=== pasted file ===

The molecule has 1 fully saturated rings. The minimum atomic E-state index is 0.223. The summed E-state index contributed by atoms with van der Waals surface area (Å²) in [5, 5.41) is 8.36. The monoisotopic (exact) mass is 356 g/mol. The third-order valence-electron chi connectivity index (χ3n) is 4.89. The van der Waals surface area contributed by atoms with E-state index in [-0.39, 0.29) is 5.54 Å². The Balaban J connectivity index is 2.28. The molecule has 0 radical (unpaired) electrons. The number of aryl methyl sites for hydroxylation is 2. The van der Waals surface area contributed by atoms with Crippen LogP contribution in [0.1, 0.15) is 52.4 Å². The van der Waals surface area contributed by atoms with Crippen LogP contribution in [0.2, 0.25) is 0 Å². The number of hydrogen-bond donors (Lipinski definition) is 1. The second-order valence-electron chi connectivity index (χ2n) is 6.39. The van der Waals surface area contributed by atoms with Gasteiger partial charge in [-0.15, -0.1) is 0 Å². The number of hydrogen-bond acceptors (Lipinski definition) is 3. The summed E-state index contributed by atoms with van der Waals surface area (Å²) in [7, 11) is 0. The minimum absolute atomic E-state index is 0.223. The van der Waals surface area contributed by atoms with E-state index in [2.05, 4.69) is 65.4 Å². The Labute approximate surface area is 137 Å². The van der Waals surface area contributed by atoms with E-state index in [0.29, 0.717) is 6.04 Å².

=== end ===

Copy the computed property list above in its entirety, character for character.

The molecule has 1 fully saturated rings. The minimum atomic E-state index is 0.223. The summed E-state index contributed by atoms with van der Waals surface area (Å²) in [5, 5.41) is 8.36. The monoisotopic (exact) mass is 356 g/mol. The third-order valence-electron chi connectivity index (χ3n) is 4.89. The van der Waals surface area contributed by atoms with E-state index in [-0.39, 0.29) is 5.54 Å². The Balaban J connectivity index is 2.28. The molecule has 0 radical (unpaired) electrons. The number of aryl methyl sites for hydroxylation is 2. The van der Waals surface area contributed by atoms with Crippen LogP contribution in [0.1, 0.15) is 52.4 Å². The van der Waals surface area contributed by atoms with Crippen LogP contribution in [0.2, 0.25) is 0 Å². The number of hydrogen-bond donors (Lipinski definition) is 1. The second-order valence-electron chi connectivity index (χ2n) is 6.39. The van der Waals surface area contributed by atoms with Gasteiger partial charge in [-0.15, -0.1) is 0 Å². The number of hydrogen-bond acceptors (Lipinski definition) is 3. The summed E-state index contributed by atoms with van der Waals surface area (Å²) in [7, 11) is 0. The minimum absolute atomic E-state index is 0.223. The van der Waals surface area contributed by atoms with E-state index in [2.05, 4.69) is 65.4 Å². The Labute approximate surface area is 137 Å². The van der Waals surface area contributed by atoms with E-state index in [0.29, 0.717) is 6.04 Å².